The influence of the political setting on a standard fire service risk-management philosophy is reflected in firefighters’ actions. This philosophy may influence firefighter safety throughout a firefighter’s assigned shift. Firefighters should think about the ramifications of their actions before they act. “There should be a national commitment to improving fire departments’ risk-management abilities by understanding the reasons for firefighter deaths and making an effort to control, change, or disrupt the known reasons.”20
This question brought up also the factors of customer services and staffing levels, which, participants noted, are strongly influenced by today’s economic constraints. One opinion was that agencies that strive for quality programs that meet 100 percent of the customers’ expectations should make a positive influence in the political environment and officials could respond by ensuring that these programs remain intact. Agencies should periodically review and update quality programs to ensure they are meeting customers’ needs. One respondent asserted: “The level of fire protection that a community is afforded needs to be expressed by the wishes of the voters.”
Regarding staffing levels, participants noted that the Occupational Safety and Health Administration (OSHA) and the NFPA recommend firefighter staffing levels in some instances, mandating the number of firefighters that should be assigned to fire transport equipment and how many firefighters should be on the scene before firefighters enter the burning building, for example. The NFPA maintains that four firefighters on a fire truck allows for maximum firefighter safety. These mandates may increase firefighter safety, but not all communities can afford the expense of more firefighters. “We always say that the city council determines the staffing level of your department,” noted one respondent. “I see some governmental agencies putting their nose probably where it doesn’t belong … because of funding issues,” said another. “That has a big impact on safety issues.”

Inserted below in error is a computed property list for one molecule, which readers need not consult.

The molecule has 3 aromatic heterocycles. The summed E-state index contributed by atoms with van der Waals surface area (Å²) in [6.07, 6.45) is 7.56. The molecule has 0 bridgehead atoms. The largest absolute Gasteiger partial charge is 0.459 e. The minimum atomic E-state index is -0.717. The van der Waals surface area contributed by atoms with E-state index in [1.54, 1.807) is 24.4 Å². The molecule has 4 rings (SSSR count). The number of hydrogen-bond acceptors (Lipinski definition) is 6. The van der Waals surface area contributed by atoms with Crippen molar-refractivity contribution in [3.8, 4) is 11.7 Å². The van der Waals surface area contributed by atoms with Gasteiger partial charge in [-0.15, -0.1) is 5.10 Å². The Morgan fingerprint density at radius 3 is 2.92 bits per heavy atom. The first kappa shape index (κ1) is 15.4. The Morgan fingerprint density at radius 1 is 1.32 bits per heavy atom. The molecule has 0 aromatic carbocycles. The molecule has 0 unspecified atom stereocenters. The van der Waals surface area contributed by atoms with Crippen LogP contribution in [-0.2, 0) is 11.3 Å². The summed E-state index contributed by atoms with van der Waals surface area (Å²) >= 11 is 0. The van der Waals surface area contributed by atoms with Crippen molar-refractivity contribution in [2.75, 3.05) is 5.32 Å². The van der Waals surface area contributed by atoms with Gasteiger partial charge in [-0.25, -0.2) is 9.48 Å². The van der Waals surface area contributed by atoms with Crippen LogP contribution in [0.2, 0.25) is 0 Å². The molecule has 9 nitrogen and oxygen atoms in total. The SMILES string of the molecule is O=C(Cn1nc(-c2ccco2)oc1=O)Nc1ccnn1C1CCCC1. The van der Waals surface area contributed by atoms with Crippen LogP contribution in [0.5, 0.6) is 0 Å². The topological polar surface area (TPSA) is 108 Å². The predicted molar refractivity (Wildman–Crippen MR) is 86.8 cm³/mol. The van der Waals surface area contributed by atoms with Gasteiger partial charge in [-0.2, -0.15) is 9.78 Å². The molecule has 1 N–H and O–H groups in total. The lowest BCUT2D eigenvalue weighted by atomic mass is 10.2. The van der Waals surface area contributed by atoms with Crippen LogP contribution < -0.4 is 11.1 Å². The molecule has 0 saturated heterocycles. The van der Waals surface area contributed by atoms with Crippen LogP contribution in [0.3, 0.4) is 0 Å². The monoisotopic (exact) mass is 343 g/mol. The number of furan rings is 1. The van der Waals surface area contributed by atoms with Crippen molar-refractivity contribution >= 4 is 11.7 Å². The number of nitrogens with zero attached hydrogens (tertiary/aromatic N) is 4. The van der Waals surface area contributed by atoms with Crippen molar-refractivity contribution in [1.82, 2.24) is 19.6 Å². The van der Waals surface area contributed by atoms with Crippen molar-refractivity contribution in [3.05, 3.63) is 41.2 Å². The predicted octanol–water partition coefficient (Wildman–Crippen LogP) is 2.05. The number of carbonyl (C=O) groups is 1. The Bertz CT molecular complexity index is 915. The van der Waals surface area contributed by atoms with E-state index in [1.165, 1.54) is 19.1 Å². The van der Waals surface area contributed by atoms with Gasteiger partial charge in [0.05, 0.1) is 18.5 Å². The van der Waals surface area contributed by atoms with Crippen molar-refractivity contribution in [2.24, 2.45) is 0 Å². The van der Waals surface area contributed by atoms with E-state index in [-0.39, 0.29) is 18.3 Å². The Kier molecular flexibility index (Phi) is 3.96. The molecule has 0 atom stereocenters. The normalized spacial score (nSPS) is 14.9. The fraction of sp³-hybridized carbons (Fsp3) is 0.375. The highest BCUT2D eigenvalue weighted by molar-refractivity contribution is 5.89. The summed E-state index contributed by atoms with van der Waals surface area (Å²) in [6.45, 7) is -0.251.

Respondents noted also that federal guidelines are not always “well defined.” Sometimes, new standards necessitate that fire departments purchase more equipment, obtain more training, or add more personnel to be in compliance. Many jurisdictions do not have the funds to appropriate for these needs.
3 Strive for a safe environment; focus on safety.
Discussion: The fire union has represented safety throughout America’s fire service for generations. One participant noted: “I think the firefighters’ unions have been a positive in firefighter safety over my career. In the 1970s, there wasn’t a whole lot of emphasis on firefighter safety.” Other participants agreed. They pointed to the IAFF’s research on firefighter injuries and LODDs; the fact that some of the money collected from union members has funded equipment testing, training, and firefighter staffing models that improve safety; and the union’s joining with government organizational committees to develop national safety standards.
However, some participants observed: “The fire union has lost the focus on safety and has gone away from its original purpose, which included safety and working conditions.” Another participant added: “We have gotten comfortable with what we’ve done. I think labor is more focused on the sustainability of incomes.” The fire unions, some said, concern themselves more with the pay and benefits of its members instead of firefighter safety and “have become more political by focusing more on running fire agencies and not working with them.”
The consensus was that unions must continue to preserve a safe environment for the members. “Fire unions should not accept or tolerate conduct that results in firefighter injury or death. They must focus on the reasons fundamental to the problem and stress safety through innovation.” (14) The mindset, beliefs, and behaviors of firefighters carrying out safety programs and practices have not changed, noted others. “Firefighters fail to stick to safety procedures, departmental training policy, or national standards. They refuse to wear safety equipment assigned to them for protection.” (20)
The issue of economics was prominent in the discussion of this result as well. Respondents noted that the budgets of some fire departments rely solely on the property tax to provide a safe and efficient fire service. Under the current economic conditions, in which property values have declined, fire departments have to cut budgeted money, which possibly can negatively affect firefighter safety. “If you ding them [citizens] with reduced property values, and tax [revenues] have [also] decreased, then, of course, your budget will [contract] in that regard, too.” Exclaimed another participant: “Yes, we want our firefighters to be safe, but when you turn that into the real world numbers … nobody has enough money in this economic climate.”